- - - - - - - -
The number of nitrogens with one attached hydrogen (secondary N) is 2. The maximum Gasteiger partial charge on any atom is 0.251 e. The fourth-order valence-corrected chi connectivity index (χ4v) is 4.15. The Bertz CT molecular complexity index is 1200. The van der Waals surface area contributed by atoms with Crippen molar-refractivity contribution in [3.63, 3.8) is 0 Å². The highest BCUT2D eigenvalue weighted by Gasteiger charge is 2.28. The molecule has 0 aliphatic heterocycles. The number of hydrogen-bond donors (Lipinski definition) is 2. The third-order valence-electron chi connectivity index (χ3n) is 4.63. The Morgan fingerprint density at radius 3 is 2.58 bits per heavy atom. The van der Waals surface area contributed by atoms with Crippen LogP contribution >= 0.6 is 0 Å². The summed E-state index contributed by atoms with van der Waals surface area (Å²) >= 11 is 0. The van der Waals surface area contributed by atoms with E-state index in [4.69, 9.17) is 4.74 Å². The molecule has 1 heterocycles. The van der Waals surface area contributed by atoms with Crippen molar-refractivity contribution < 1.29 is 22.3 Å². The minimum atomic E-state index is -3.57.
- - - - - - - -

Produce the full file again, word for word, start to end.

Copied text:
The number of nitrogens with one attached hydrogen (secondary N) is 2. The maximum Gasteiger partial charge on any atom is 0.251 e. The fourth-order valence-corrected chi connectivity index (χ4v) is 4.15. The Bertz CT molecular complexity index is 1200. The van der Waals surface area contributed by atoms with Crippen molar-refractivity contribution in [3.63, 3.8) is 0 Å². The highest BCUT2D eigenvalue weighted by Gasteiger charge is 2.28. The molecule has 0 aliphatic heterocycles. The number of hydrogen-bond donors (Lipinski definition) is 2. The third-order valence-electron chi connectivity index (χ3n) is 4.63. The Morgan fingerprint density at radius 3 is 2.58 bits per heavy atom. The van der Waals surface area contributed by atoms with Crippen LogP contribution >= 0.6 is 0 Å². The summed E-state index contributed by atoms with van der Waals surface area (Å²) >= 11 is 0. The van der Waals surface area contributed by atoms with E-state index in [4.69, 9.17) is 4.74 Å². The molecule has 1 heterocycles. The van der Waals surface area contributed by atoms with Crippen molar-refractivity contribution < 1.29 is 22.3 Å². The minimum atomic E-state index is -3.57.